Therefore, the Buddha had us look at our minds. What exists in the beginning? Truly, not anything. This emptiness does not arise and die with phenomena. When it contacts something good, it does not become good; when it contacts something bad, it does not become bad. The pure mind knows these objects clearly, knows that they are not substantial.
and from Part 7
The original heart / mind shines like pure, clear water with the sweetest taste. But if the heart is pure, is our practice over? No, we must not cling even to this purity. We must go beyond all duality, all concepts, all bad, all good, all pure, all impure. We must go beyond self and no self, beyond birth and death. To see a self to be reborn is the real trouble of the world. True purity is limitless, untouchable, beyond all opposites and all creation.

We take refuge in Buddha, Dharma, and Sangha. This is the heritage of every Buddha that appears in the world. What is this Buddha? When we see with the eye of wisdom, we know that the Buddha is timeless, unborn, unrelated to any body, any history, any image. Buddha is the ground of all being, the realization of the truth of the unmoving mind.

http://www.what-buddha-taught.net/Books ... ealization

with kind wishes,

Aloka

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Mr Man
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Re: Teachings of Ajahns Chan & Buddhadasa:intrinsic mind nat

Post by Mr Man » Sat May 25, 2013 8:14 am

Hi fivebells,
I think it is worth remembering that Ajahn Chah was always just teaching dhamma rather than creating "work". His teaching was about a way of practice rather than about a doctrine.
Last edited by Mr Man on Sat May 25, 2013 2:35 pm, edited 2 times in total.

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Zenainder
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Re: Teachings of Ajahns Chan & Buddhadasa:intrinsic mind nat

Post by Zenainder » Sat May 25, 2013 12:04 pm

How does the Theravada tradition understand the concept of Rigpa?

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Aloka
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Re: Teachings of Ajahns Chan & Buddhadasa:intrinsic mind nat

Post by Aloka » Sat May 25, 2013 12:45 pm

Zenainder wrote:How does the Theravada tradition understand the concept of Rigpa?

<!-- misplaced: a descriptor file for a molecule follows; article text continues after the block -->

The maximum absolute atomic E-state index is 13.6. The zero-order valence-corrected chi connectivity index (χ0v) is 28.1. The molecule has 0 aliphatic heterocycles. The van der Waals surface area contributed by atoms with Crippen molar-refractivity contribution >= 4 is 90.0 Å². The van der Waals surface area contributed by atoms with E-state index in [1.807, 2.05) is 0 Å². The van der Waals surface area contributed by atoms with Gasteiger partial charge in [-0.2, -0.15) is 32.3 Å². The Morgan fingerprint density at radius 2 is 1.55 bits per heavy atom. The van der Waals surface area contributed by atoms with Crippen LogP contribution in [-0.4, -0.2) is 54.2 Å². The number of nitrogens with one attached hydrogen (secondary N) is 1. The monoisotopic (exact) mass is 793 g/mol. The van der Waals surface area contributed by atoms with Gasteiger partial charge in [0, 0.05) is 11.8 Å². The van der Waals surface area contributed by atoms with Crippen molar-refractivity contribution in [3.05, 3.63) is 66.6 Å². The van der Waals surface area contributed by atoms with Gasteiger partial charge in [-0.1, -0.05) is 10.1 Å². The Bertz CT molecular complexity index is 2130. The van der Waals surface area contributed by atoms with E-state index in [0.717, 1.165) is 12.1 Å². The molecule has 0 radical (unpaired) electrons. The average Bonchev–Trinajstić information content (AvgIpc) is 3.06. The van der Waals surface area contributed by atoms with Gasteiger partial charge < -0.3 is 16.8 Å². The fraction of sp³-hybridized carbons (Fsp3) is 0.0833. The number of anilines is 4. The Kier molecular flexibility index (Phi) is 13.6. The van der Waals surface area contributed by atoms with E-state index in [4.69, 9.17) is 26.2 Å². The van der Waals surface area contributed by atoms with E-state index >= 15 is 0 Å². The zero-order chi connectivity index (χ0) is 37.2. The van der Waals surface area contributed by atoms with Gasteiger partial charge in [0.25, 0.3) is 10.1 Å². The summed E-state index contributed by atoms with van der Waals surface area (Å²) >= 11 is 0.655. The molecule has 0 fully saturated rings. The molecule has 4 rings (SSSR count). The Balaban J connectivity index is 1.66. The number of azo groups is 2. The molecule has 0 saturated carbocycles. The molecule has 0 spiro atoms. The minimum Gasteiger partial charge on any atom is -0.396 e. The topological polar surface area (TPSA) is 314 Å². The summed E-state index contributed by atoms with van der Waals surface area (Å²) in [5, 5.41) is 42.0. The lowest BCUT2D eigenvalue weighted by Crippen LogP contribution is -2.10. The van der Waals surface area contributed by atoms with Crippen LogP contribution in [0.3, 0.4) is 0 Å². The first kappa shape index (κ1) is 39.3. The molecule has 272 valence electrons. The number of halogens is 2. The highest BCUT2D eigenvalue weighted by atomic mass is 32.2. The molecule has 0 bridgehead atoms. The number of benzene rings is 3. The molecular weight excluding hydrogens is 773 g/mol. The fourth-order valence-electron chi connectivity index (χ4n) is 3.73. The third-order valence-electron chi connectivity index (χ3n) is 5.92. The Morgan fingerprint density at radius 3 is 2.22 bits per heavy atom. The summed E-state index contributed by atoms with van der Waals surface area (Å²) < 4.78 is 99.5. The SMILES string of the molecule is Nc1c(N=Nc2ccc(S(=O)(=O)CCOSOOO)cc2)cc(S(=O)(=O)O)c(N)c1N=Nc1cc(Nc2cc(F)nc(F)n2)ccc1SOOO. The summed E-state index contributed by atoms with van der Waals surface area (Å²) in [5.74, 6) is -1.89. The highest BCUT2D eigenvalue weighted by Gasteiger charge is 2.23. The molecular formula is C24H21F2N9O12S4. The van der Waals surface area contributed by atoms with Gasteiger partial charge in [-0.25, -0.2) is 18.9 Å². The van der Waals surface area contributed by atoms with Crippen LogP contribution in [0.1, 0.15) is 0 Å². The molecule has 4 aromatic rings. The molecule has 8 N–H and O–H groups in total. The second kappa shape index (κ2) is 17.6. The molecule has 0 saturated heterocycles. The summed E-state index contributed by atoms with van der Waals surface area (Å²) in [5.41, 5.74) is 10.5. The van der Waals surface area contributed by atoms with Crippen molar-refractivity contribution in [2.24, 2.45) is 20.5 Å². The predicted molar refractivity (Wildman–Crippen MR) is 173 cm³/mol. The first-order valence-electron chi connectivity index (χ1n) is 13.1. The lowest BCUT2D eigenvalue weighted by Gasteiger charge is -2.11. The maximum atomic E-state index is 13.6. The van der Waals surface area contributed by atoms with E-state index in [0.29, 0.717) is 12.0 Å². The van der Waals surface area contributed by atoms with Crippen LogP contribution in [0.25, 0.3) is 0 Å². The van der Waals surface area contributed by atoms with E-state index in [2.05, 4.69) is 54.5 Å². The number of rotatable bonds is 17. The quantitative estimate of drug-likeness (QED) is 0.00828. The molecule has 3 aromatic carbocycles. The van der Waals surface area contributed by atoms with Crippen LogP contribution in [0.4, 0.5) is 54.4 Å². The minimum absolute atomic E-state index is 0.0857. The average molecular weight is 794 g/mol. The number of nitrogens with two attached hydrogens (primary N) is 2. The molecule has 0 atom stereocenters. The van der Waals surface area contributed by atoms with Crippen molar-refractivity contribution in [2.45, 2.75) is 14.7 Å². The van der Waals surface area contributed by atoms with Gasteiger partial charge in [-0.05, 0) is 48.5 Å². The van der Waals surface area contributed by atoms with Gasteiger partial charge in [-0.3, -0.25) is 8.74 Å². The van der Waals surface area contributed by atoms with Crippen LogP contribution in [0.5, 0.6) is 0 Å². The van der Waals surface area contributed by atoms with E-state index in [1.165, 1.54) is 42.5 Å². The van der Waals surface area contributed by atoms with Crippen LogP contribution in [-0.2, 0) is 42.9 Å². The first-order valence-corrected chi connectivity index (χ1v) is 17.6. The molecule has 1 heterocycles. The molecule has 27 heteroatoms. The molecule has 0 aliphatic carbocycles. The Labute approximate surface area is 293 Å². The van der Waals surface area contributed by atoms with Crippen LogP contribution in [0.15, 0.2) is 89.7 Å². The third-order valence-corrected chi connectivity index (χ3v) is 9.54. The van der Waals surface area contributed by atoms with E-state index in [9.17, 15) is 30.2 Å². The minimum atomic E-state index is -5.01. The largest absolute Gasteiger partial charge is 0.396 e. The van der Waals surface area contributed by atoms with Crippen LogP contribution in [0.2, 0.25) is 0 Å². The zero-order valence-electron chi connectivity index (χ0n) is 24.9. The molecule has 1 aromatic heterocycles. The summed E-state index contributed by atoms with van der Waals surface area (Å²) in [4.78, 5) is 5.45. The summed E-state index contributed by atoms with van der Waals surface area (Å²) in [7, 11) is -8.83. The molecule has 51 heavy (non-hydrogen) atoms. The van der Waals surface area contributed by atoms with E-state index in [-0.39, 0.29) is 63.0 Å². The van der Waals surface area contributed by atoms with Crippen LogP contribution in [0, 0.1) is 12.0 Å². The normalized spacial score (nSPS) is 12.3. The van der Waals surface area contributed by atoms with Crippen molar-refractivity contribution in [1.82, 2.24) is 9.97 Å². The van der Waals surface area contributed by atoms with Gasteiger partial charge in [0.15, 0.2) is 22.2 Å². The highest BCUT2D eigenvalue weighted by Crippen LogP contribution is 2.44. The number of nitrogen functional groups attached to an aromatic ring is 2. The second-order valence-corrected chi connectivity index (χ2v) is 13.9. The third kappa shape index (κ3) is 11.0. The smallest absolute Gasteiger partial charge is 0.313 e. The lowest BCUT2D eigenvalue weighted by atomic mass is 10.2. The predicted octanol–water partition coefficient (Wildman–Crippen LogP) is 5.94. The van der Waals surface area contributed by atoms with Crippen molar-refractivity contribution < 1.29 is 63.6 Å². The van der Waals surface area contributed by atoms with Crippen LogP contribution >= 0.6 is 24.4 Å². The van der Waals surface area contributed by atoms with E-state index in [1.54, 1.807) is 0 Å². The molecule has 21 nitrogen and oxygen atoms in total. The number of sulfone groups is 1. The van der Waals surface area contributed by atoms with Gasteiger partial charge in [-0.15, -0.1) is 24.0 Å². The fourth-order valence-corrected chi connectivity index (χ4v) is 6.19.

In "Small Boat, Great Mountain" by Ajahn Amaro (Theravada Thai Forest Tradition), in the glossary. it says that the Pali word "vijja" is the equivalent to "rigpa".

Vijja = transcendent knowing, true knowledge.

"Rigpa" and similarities in Theravada are also mentioned in the book " The Island - An Anthology of the Buddha's Teachings on Nibbana" by Ajahn Passano & Ajahn Amaro.

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Zenainder
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Re: Teachings of Ajahns Chan & Buddhadasa:intrinsic mind nat

Post by Zenainder » Sat May 25, 2013 1:15 pm

Aloka wrote:
Zenainder wrote:How does the Theravada tradition understand the concept of Rigpa?
In "Small Boat, Great Mountain" by Ajahn Amaro (Theravada Thai Forest Tradition), in the glossary. it says that the Pali word "vijja" is the equivalent to "rigpa".

Vijja = transcendent knowing, true knowledge.

"Rigpa" and similarities in Theravada are also mentioned in the book " The Island - An Anthology of the Buddha's Teachings on Nibbana" by Ajahn Passano & Ajahn Amaro.
Thanks for the info! How does the concept of rigpa compare with Tibetan Buddhism (that's originally where I became familiar with term). I've read Sogyal Rinpoche's book "The Tibetan Book of Living and Dying" and that's where I've learned of it since. Curious as to how it is different from how Theravada teaches it.

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Aloka
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Re: Teachings of Ajahns Chan & Buddhadasa:intrinsic mind nat

Post by Aloka » Sat May 25, 2013 1:36 pm

Zenainder wrote:
Thanks for the info! How does the concept of rigpa compare with Tibetan Buddhism (that's originally where I became familiar with term). I've read Sogyal Rinpoche's book "The Tibetan Book of Living and Dying" and that's where I've learned of it since. Curious as to how it is different from how Theravada teaches it.
In Tibetan Buddhism, ' rigpa' is a Tibetan word refering to the true nature of the mind. I'm not quite sure what you mean when you say how does the concept of rigpa compare with Tibetan Buddhism.